Put $w=T(z)$ so that $w = 1 + z w^2$ or $$z = \frac{w-1}{w^2} \quad\text{and}\quad dz = \left(\frac{1}{w^2}-2\frac{w-1}{w^3}\right) \; dw.$$

This gives for the integral $$\frac{1}{2\pi i} \int_{|w-1|=\epsilon} \frac{w^{2n}}{(w-1)^n} \frac{w^2}{(1-2(w-1)/w)^2} \left(\frac{1}{w^2}-2\frac{w-1}{w^3}\right) \; dw \\ = \frac{1}{2\pi i} \int_{|w-1|=\epsilon} \frac{w^{2n}}{(w-1)^n} \frac{w^4}{(w-2(w-1))^2} \left(\frac{1}{w^2}-2\frac{w-1}{w^3}\right) \; dw \\ = \frac{1}{2\pi i} \int_{|w-1|=\epsilon} \frac{w^{2n}}{(w-1)^n} \frac{w^4}{(1-(w-1))^2} \frac{1-(w-1)}{w^3} \; dw \\ = \frac{1}{2\pi i} \int_{|w-1|=\epsilon} \frac{w^{2n+1}}{(w-1)^n} \frac{1}{1-(w-1)}\; dw.$$

Expanding into a series we have $$\frac{1}{2\pi i} \int_{|w-1|=\epsilon} \frac{1}{(w-1)^n} \sum_{q=0}^{2n+1} {2n+1\choose q} (w-1)^q \sum_{p=0}^\infty (w-1)^p \; dw$$

which yields $$\sum_{q=0}^{n-1} {2n+1\choose q} = -{2n+1\choose n} + \sum_{q=0}^{n} {2n+1\choose q} = -{2n+1\choose n} + 2^{2n}.$$

This gives the sequence $$1, 6, 29, 130, 562, 2380, 9949, 41226, 169766,\ldots$$ which is OEIS A008549 where we learn of additional combinatorial interpretations.

For the average we get $$-\frac{1}{n} C_n^{-1} {2n+1\choose n} + \frac{1}{n} 2^{2n} C_n^{-1}.$$

The second term produces the dominant asymptotics while the first term yields $$-\frac{n+1}{n} \frac{(n!)^2}{(2n)!} \frac{(2n+1)!}{n!(n+1)!} = -\frac{2n+1}{n} = -2 - \frac{1}{n}.$$

Now using the asymptotics of the Catalan numbers which are $$C_n\sim \frac{4^n}{n^{3/2}\sqrt{\pi}}$$

we finally obtain for the average depth the value $$\frac{1}{n} 2^{2n} \frac{n^{3/2}\sqrt{\pi}}{4^n}$$ which simplifies to $$\sqrt{\pi n}.$$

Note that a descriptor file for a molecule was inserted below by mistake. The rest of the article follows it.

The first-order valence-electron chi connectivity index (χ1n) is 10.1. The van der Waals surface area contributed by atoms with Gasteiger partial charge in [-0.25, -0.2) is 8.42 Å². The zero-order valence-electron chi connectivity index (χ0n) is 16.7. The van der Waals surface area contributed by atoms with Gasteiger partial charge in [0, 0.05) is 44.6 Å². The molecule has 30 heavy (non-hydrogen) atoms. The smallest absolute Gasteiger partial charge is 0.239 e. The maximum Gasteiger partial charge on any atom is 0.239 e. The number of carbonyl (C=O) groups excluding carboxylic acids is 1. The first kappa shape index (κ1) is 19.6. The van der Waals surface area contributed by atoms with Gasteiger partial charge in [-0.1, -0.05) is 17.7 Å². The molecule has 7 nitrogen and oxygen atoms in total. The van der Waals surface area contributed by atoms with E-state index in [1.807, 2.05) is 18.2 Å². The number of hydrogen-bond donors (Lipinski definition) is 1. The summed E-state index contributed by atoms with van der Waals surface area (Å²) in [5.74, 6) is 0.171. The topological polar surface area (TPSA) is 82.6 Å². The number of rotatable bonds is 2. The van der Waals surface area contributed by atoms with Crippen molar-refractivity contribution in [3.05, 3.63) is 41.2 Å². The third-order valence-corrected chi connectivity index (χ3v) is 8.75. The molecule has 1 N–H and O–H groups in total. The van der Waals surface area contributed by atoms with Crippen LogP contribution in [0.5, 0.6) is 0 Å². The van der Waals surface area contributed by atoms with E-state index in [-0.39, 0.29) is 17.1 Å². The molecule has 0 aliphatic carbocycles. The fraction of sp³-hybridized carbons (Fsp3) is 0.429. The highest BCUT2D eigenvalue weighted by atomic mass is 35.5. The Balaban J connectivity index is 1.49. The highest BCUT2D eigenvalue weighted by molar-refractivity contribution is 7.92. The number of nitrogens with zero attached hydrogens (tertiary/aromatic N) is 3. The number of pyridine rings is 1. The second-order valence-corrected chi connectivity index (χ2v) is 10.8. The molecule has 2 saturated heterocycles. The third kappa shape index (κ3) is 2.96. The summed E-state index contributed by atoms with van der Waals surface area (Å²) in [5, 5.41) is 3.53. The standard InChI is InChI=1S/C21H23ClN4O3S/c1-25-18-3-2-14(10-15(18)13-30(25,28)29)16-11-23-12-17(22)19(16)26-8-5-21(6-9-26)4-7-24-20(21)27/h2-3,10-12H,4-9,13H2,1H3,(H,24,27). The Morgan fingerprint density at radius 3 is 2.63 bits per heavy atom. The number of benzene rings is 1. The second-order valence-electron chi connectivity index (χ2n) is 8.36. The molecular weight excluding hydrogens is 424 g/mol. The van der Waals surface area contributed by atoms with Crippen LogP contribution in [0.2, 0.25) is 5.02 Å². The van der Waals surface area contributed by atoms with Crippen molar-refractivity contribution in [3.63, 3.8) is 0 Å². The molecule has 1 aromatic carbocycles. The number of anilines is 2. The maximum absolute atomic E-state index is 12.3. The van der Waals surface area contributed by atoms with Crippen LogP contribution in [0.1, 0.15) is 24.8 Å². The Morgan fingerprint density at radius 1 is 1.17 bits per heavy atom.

Note that the functional equation for binary trees classified by total height of the leaves is (use the fact that a tree on $n$ internal nodes has $n+1$ leaves) $$T(z, u) = 1 + u^2 z T(uz, u)^2.$$

As we are interested in the average we need to compute $$G(z) = \left.\frac{\partial}{\partial u} T(z, u)\right|_{u=1}.$$

We differentiate the functional equation, getting $$\frac{\partial}{\partial u} T(z, u) = 2u z T(uz, u)^2 + 2u^2 z T(z, u) \left(z\frac{\partial}{\partial z} T(z, u) + \frac{\partial}{\partial u} T(z, u)\right).$$

We set $u=1$ to obtain $$G(z) = 2z T(z)^2 + 2z T(z) (zT'(z)+G(z))$$ which yields $$G(z) = z\frac{2T(z)^2 + 2zT(z)T'(z)}{1-2zT(z)}.$$

Substituting in the formula for $T'(z)$ yields $$G(z) = z\frac{2T(z)^2 + 2zT(z)^3/(1-2zT(z))}{1-2zT(z)} \\ = z\frac{2T(z)^2 -4zT(z)^3 + 2zT(z)^3}{(1-2zT(z))^2} \\ = z\frac{2T(z)^2 - 2zT(z)^3}{(1-2zT(z))^2} \\ = 2z T(z)^2\frac{1 - zT(z)}{(1-2zT(z))^2}.$$

This time the Lagrange inversion integral is $$[z^n] G(z) = \frac{1}{2\pi i} \int_{|z|=\epsilon} \frac{1}{z^{n+1}} 2z T(z)^2\frac{1 - zT(z)}{(1-2zT(z))^2} \; dz.$$